Unlike many of my other talks, this one didn’t start are a speech and didn’t start with a few phrases. This talk started as an analyst briefing deck. It had become clear that many of the identity industry analysts, if they covered customer identity at all, did so with a very narrow view of it. I put the progenitor of this deck together so show how broad customer identity is and, more importantly, how amazingly large the opportunity ahead of us is.
Speaking season came upon me and I needed something to talk about. I took out all of the Saleforce-specific bits and turned the briefing deck into the keynote below.
The gist is simple: customer identity presents the opportunity to grow the business and move identity professionals from being in a cost center to being in a revenue generation center. We, identity professionals, can be business enablers, something we have never been before. But, and this is a big one, customer identity is larger than employee identity and applying enterprise-centric techniques to customer-centric use cases is a major mistake. What follows is my attempt to show big the world of customer identity really is.
Continue reading Stop Treating Your Customers Like Your Employees
I’ve been collecting questions I get about my thoughts on how to build a presentation. Here are, in no particular order, some of the top ones and my answers.
Does this work for every kind of presentation?
Hell no! It works well, for me, for keynotes. It works well for building talks that are presentation, performances.
It will not work well for lectures and workshops. It will not work well if what you actually need is documentation. See Tufte on that one.
How long does this take?
Start to finish it takes me between 40 and 80 hours to build a complete 20-minute keynote. I can’t tell if that is too much or too little time.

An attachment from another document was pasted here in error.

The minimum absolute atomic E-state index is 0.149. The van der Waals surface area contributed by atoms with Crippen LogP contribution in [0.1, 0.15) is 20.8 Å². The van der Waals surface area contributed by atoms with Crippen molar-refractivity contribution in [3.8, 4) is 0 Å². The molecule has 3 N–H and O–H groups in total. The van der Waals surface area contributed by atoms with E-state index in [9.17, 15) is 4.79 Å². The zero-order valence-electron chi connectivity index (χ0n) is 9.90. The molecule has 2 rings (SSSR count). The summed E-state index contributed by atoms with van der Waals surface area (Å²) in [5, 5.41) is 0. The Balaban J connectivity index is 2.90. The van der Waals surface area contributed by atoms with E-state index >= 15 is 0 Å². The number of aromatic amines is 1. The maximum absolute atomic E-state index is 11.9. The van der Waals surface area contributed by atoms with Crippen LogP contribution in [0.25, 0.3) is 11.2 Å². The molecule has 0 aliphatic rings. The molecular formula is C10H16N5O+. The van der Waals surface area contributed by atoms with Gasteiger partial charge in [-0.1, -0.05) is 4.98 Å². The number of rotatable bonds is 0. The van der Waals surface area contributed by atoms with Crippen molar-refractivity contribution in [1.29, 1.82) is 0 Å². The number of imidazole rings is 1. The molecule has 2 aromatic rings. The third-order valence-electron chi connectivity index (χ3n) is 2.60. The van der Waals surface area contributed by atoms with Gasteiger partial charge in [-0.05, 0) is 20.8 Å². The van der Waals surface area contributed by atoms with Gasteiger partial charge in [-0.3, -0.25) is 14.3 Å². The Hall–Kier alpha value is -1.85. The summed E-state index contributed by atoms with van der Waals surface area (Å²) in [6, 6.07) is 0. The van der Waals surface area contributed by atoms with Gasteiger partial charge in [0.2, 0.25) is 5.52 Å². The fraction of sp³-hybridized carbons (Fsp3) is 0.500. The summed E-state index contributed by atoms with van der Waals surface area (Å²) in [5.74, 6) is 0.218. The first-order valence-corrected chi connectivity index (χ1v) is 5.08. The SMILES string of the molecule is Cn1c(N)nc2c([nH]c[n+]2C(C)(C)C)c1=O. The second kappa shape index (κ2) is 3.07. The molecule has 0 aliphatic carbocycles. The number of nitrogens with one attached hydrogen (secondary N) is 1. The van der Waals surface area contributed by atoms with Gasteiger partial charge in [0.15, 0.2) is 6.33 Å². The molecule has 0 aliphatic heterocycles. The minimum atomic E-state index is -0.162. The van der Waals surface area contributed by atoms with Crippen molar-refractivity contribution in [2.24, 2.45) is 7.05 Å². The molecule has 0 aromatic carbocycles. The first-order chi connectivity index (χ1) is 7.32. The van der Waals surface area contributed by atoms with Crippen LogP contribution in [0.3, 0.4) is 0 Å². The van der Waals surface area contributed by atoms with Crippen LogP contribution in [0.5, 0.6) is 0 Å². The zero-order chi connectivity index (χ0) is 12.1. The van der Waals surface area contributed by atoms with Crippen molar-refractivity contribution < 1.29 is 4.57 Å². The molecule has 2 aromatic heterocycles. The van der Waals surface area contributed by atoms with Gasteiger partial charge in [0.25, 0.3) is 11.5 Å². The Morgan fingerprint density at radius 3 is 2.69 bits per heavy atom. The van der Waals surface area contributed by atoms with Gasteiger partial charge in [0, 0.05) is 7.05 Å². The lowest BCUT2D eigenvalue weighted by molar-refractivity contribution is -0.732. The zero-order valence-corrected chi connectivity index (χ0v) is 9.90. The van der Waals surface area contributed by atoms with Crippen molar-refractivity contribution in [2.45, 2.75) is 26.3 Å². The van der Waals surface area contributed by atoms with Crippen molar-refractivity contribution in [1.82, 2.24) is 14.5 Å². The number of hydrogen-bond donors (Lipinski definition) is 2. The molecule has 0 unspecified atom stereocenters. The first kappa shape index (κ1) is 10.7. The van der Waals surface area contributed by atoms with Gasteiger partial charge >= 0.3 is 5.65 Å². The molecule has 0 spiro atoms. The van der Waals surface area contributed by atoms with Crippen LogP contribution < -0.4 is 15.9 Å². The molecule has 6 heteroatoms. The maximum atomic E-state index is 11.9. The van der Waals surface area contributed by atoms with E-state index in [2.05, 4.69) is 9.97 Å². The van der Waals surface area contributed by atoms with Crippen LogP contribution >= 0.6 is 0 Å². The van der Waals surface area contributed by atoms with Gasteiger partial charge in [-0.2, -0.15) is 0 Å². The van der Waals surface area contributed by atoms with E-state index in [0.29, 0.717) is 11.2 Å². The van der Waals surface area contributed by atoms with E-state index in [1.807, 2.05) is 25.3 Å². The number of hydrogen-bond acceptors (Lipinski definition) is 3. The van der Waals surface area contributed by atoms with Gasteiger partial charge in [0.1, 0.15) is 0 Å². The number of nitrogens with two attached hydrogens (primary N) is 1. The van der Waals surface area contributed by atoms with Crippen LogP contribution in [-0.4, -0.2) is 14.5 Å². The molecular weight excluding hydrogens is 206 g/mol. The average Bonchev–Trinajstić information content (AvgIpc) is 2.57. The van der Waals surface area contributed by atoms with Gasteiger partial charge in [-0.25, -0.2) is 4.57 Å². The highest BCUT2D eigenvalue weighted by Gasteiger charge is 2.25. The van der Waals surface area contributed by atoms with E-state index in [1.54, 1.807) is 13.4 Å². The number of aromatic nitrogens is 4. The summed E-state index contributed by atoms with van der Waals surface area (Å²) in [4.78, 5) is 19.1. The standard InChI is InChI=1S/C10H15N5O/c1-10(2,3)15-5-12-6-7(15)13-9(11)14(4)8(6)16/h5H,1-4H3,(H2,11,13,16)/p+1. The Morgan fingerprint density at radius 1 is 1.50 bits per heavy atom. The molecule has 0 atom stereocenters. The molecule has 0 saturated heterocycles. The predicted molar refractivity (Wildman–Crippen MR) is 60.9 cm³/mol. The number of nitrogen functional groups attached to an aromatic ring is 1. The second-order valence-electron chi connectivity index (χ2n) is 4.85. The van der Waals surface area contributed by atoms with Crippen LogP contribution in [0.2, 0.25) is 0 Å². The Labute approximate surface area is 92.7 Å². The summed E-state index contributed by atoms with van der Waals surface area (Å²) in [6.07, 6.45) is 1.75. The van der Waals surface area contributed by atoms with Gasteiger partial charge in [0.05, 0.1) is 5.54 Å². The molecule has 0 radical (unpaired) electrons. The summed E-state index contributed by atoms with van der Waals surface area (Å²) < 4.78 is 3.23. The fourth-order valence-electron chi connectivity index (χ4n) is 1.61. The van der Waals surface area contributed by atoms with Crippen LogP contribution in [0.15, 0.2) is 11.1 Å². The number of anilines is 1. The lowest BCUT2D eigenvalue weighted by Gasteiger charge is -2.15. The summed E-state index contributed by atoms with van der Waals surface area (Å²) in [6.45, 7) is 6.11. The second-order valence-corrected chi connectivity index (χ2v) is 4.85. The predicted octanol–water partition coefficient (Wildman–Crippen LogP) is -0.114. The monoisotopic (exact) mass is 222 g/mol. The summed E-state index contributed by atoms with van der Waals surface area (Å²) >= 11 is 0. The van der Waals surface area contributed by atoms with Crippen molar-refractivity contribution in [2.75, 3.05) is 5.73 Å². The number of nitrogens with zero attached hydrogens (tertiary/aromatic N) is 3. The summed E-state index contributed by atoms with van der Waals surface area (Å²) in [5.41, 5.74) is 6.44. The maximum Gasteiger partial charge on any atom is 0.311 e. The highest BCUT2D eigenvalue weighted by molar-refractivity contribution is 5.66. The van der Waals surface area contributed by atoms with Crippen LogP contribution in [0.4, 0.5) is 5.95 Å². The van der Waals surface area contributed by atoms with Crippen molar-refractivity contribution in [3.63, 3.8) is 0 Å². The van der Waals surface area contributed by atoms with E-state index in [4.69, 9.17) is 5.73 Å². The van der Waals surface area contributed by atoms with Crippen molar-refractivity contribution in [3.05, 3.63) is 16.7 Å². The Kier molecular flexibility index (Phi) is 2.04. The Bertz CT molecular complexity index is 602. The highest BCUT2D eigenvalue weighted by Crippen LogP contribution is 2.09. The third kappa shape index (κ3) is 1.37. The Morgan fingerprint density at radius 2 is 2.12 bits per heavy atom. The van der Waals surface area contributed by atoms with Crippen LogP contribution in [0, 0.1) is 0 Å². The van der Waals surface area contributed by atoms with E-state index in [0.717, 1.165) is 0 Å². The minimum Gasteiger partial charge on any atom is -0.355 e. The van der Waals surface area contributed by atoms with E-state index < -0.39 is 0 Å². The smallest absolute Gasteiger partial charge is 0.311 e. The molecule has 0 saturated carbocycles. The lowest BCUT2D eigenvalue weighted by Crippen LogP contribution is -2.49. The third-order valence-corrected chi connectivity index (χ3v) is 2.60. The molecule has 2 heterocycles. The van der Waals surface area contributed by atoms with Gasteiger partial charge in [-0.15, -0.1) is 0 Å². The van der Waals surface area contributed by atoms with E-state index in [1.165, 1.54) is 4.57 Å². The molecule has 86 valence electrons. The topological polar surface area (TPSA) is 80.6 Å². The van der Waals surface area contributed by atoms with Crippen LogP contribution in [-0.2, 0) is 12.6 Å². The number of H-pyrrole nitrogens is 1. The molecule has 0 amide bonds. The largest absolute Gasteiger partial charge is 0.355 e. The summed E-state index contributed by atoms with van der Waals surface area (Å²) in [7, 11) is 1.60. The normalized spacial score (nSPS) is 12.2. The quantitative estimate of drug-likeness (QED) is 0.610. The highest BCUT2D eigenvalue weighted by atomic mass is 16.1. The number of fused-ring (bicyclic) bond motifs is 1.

But in the end, it doesn’t matter. Think about building a presentation like building an animated movie. It takes hours upon hours to build just one frame.
Can I do this?
Hell yes! If you have clarity of what you want to communicate and if you have empathy for your audience, you can do this. Do not let anyone tell you otherwise. Continue reading FAQ for Building a Presentation
A few weeks back I posted my 9 step process for building a presentation. I wanted to share some example of that process in action. What follows are glimpses of my “No person is an island” talk which I delivered at Defrag in November.
Step 1 – Finding the Nucleus
I had two quotes that served as the nucleus for this deck.
hierarchies and our love for them is the strange love child of Confucius and the military industry complex
treating people like just nodes just rows in a database is, essentially, sociopathic behavior. it ignores the reality that you, your organization, and the other person, group, or organization are connected
Step 2 – Build and outline
I use OmniOutliner for my outlines. Here’s a PDF of it: no one is an island outline
Step 3 – Write the speech
You can read the final version here, but if you want to see the original with my notation for pictures, check this out.
Steps 4 & 5 – Skeleton Deck to Version 1 Deck
This was a bit of an unusual presentation for me in that I had material from another presentation I wanted to include. That helped get me to a more polished looking version 1 of the presentation than I usual have. Just a heads up – I usually work Keynote but to be fair to my non-Mac friends, I have posted the deck as a pdf: No person is an island v1
Steps 6 to 9 – Getting to ship the deck
I ended up doing 5 revisions to this deck. Usually I do about 10. Here’s the final version:
With all due apologies to Monty Python and specifically Eric Idle here’s the identity industry’s version of the Philosophers Song. Many thanks to everyone who helped this effort and huge thanks to Eve Maler for all her work on this. What follows is meant with much love and respect to everyone in the industry (mentioned or not). And with that… maestro please:
Jeremy Grant was a real pissant
Who was very rarely stable
iglazer, iglazer was a boozy beggar
who could think you under the table
Blakley whom could out-consume
Madsen, Bradley, and Dingle
Pat Patterson was a beery swine
Who was just as schloshed as Cahill
There’s nothing Wilton couldn’t teach ya’
Bout the raising of the wrist.
Cameron himself was permanently pissed…
George Fletcher, still, of his own free will,
On half a pint of shandy was particularly ill.
Nishant K could stick it away;
Half a crate of whiskey every day.
Patrick Harding, Patrick Harding was a bugger for white lightning
Nash was fond of his dram,
Really Dick Hardt was a drunken fart
“I drink, therefore I am”
Yes, Cameron himself is particularly missed;
A lovely little thinker but a bugger when he’s pissed!
And if none of that made sense to you, here’s the original which also might not make much sense either.